Mayday Hospital Care

Advice on running a half marathon

The first thing you need to decide is what your goal is for the half marathon. What time would you like to complete it?

With only 10 weeks to go the most appropriate goal would be to simply finish the race and not be too concerned with the time in which you complete it. As a benchmark, you could go out for a run and see how long you can go without stopping or set a course of a particular distance, e.g. 2 miles, and see how long it takes you to complete it.

Once you know where you are starting from, it’s much easier to begin planning.

With only 10 weeks to go, the most important goal is to simply plug away at the distance gradually and progressively to help avoid injury. If you do too much too soon, the risk of injury is much higher.

If you are moderately fit, you may find that the 2-mile course mentioned earlier takes about 20 minutes (10 minutes for each mile), which puts you on track to complete the half marathon in 2 hours and 10 minutes—a very respectable time!

If this is where you begin, you need to build up a further 10 miles in weeks 1-9 of the training, with the final couple of miles being added on race day.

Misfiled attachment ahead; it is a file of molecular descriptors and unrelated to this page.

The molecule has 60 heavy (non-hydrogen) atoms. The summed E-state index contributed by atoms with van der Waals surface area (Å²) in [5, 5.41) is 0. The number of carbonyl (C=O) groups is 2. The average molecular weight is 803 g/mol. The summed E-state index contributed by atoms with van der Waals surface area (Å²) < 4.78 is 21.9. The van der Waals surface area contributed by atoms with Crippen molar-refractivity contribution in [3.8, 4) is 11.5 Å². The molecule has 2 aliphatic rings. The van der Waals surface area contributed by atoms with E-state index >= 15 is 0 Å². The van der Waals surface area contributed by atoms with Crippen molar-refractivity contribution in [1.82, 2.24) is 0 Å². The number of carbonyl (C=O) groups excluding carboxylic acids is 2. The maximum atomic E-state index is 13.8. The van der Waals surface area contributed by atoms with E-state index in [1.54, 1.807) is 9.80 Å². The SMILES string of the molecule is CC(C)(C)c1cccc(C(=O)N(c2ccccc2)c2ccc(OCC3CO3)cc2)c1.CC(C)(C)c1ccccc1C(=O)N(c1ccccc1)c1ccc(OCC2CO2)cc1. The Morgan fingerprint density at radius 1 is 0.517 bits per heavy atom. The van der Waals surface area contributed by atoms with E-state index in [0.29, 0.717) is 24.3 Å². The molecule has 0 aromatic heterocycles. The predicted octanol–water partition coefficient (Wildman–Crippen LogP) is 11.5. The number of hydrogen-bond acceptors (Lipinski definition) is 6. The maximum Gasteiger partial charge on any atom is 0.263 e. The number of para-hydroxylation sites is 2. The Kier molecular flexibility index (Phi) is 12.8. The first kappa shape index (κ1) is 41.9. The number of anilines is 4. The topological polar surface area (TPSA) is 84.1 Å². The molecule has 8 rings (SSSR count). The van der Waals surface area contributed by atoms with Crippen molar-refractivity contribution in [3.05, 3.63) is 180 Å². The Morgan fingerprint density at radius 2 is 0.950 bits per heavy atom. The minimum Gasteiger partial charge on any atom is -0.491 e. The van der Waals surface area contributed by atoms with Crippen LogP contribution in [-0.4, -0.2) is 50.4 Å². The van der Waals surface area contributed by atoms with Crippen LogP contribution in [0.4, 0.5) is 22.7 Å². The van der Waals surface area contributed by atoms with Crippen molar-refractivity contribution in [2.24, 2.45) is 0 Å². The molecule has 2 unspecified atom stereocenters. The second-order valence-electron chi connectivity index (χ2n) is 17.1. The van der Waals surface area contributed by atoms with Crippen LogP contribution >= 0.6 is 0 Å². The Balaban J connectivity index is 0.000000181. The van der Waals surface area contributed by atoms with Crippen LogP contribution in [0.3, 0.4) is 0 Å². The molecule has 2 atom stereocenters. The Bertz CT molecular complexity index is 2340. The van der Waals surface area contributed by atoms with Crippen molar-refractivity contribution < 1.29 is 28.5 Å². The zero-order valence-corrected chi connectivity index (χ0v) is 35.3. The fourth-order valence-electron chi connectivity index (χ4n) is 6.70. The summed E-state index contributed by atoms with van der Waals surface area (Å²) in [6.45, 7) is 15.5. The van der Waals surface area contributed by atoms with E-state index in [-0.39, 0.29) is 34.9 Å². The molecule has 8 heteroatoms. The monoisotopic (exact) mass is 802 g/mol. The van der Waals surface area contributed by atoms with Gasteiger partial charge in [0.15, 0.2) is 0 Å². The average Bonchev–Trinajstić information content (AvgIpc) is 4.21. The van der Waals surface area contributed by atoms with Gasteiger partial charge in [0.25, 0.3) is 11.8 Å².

Traditionally, endurance exercisers complete one longer-duration session each week. This often happens on a Sunday, but you can carry it out on whichever day suits you.


Your longer runs may progress as follows:

Week 1 – 3 miles (30 mins)
Week 2 – 4 miles (40 mins)
Week 3 – 5 miles (50 mins)
Week 4 – 6 miles (60 mins)

And so on until you reach 11 miles in week 9. This progression is a little more than is generally recommended. A general rule is that no more than 10 per cent of your weekly distance should be added to your longest run.

Throughout the rest of the week, aim for 2-3 sessions on alternate days to allow for rest. These sessions can be shorter. However, the intensity can be a little higher to increase your speed.

You could try alternating between a walk/jog for 1 minute and a faster run for 1 minute.

Ensure you get plenty of rest between sessions. On the shorter runs, you could also use your gym to carry out a general resistance training programme to maintain muscular strength and reduce your injury risk.

In the final week of the training, avoid the temptation to go for one more long run. In the seven days leading up to the race, go for two shorter, more intense sessions with a couple of days of rest before the big day to ensure you have fresh legs for the race.

Vary the surfaces on which you run, e.g., roads, treadmills, or grass, as this can help reduce some of the impact on the joints.

Machines such as the cross trainer and cycle can also be useful in between sessions to maintain your fitness but, again, reduce stress on the joints and help avoid injury.

This is a very brief outline of how you might train.

It would be a good idea to speak to one of the instructors at your gym, as they will know more about your exercise and health history and be able to tailor the programme more specifically to your individual needs.